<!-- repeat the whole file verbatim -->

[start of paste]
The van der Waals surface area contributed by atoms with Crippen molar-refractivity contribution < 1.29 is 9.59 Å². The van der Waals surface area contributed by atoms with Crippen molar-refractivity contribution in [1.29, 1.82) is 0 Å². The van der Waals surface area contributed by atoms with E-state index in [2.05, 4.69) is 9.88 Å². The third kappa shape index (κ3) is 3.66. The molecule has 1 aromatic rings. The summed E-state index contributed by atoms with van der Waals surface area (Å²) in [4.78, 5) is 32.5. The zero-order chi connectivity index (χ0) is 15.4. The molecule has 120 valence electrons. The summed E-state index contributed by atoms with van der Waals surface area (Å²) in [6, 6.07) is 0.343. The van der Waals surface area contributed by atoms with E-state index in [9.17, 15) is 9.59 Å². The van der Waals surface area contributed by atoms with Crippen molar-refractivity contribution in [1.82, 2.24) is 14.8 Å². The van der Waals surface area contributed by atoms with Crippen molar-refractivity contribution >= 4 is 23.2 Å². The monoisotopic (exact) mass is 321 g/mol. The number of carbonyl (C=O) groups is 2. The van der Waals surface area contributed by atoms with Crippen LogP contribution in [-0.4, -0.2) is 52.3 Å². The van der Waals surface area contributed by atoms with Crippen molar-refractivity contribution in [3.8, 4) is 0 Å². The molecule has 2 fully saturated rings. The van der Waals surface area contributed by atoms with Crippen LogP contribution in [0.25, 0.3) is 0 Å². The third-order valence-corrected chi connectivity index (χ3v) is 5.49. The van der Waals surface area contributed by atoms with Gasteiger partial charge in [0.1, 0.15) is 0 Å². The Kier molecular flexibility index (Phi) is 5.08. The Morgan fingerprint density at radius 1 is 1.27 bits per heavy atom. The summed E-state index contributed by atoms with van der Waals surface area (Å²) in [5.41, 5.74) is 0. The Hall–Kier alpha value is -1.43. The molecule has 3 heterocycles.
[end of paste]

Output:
The van der Waals surface area contributed by atoms with Crippen molar-refractivity contribution < 1.29 is 9.59 Å². The van der Waals surface area contributed by atoms with Crippen molar-refractivity contribution in [1.29, 1.82) is 0 Å². The van der Waals surface area contributed by atoms with E-state index in [2.05, 4.69) is 9.88 Å². The third kappa shape index (κ3) is 3.66. The molecule has 1 aromatic rings. The summed E-state index contributed by atoms with van der Waals surface area (Å²) in [4.78, 5) is 32.5. The zero-order chi connectivity index (χ0) is 15.4. The molecule has 120 valence electrons. The summed E-state index contributed by atoms with van der Waals surface area (Å²) in [6, 6.07) is 0.343. The van der Waals surface area contributed by atoms with E-state index in [9.17, 15) is 9.59 Å². The van der Waals surface area contributed by atoms with Crippen molar-refractivity contribution in [1.82, 2.24) is 14.8 Å². The van der Waals surface area contributed by atoms with Crippen molar-refractivity contribution >= 4 is 23.2 Å². The monoisotopic (exact) mass is 321 g/mol. The number of carbonyl (C=O) groups is 2. The van der Waals surface area contributed by atoms with Crippen LogP contribution in [-0.4, -0.2) is 52.3 Å². The van der Waals surface area contributed by atoms with Crippen molar-refractivity contribution in [3.8, 4) is 0 Å². The molecule has 2 fully saturated rings. The van der Waals surface area contributed by atoms with Crippen LogP contribution in [0.25, 0.3) is 0 Å². The third-order valence-corrected chi connectivity index (χ3v) is 5.49. The van der Waals surface area contributed by atoms with Gasteiger partial charge in [0.1, 0.15) is 0 Å². The Kier molecular flexibility index (Phi) is 5.08. The Morgan fingerprint density at radius 1 is 1.27 bits per heavy atom. The summed E-state index contributed by atoms with van der Waals surface area (Å²) in [5.41, 5.74) is 0. The Hall–Kier alpha value is -1.43. The molecule has 3 heterocycles.